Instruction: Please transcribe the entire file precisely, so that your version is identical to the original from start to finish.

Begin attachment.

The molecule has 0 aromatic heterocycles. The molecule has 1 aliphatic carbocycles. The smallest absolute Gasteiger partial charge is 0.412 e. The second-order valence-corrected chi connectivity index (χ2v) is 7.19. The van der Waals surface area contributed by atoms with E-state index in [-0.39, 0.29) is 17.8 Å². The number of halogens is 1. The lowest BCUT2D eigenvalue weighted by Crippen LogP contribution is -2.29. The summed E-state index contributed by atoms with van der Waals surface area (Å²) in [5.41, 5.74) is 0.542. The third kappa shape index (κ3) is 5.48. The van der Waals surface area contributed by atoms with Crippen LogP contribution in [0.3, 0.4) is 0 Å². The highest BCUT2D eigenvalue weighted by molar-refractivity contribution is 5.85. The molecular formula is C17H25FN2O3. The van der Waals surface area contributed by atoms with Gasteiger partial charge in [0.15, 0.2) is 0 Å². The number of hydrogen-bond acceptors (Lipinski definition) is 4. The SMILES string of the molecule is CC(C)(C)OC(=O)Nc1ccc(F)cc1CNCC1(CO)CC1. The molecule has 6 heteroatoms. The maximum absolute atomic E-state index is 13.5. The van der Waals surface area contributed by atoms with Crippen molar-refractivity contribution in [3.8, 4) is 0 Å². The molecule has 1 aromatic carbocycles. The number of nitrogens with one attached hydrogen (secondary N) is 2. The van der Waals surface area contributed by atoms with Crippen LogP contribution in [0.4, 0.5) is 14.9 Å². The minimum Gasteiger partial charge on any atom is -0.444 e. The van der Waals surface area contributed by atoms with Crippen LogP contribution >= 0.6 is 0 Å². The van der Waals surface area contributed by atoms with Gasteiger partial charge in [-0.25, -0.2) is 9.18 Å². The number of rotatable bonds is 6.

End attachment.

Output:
The molecule has 0 aromatic heterocycles. The molecule has 1 aliphatic carbocycles. The smallest absolute Gasteiger partial charge is 0.412 e. The second-order valence-corrected chi connectivity index (χ2v) is 7.19. The van der Waals surface area contributed by atoms with E-state index in [-0.39, 0.29) is 17.8 Å². The number of halogens is 1. The lowest BCUT2D eigenvalue weighted by Crippen LogP contribution is -2.29. The summed E-state index contributed by atoms with van der Waals surface area (Å²) in [5.41, 5.74) is 0.542. The third kappa shape index (κ3) is 5.48. The van der Waals surface area contributed by atoms with Crippen LogP contribution in [0.3, 0.4) is 0 Å². The highest BCUT2D eigenvalue weighted by molar-refractivity contribution is 5.85. The molecular formula is C17H25FN2O3. The van der Waals surface area contributed by atoms with Gasteiger partial charge in [0.15, 0.2) is 0 Å². The number of hydrogen-bond acceptors (Lipinski definition) is 4. The SMILES string of the molecule is CC(C)(C)OC(=O)Nc1ccc(F)cc1CNCC1(CO)CC1. The molecule has 6 heteroatoms. The maximum absolute atomic E-state index is 13.5. The van der Waals surface area contributed by atoms with Crippen molar-refractivity contribution in [3.8, 4) is 0 Å². The molecule has 1 aromatic carbocycles. The number of nitrogens with one attached hydrogen (secondary N) is 2. The van der Waals surface area contributed by atoms with Crippen LogP contribution in [0.4, 0.5) is 14.9 Å². The minimum Gasteiger partial charge on any atom is -0.444 e. The van der Waals surface area contributed by atoms with Crippen LogP contribution >= 0.6 is 0 Å². The van der Waals surface area contributed by atoms with Gasteiger partial charge in [-0.25, -0.2) is 9.18 Å². The number of rotatable bonds is 6.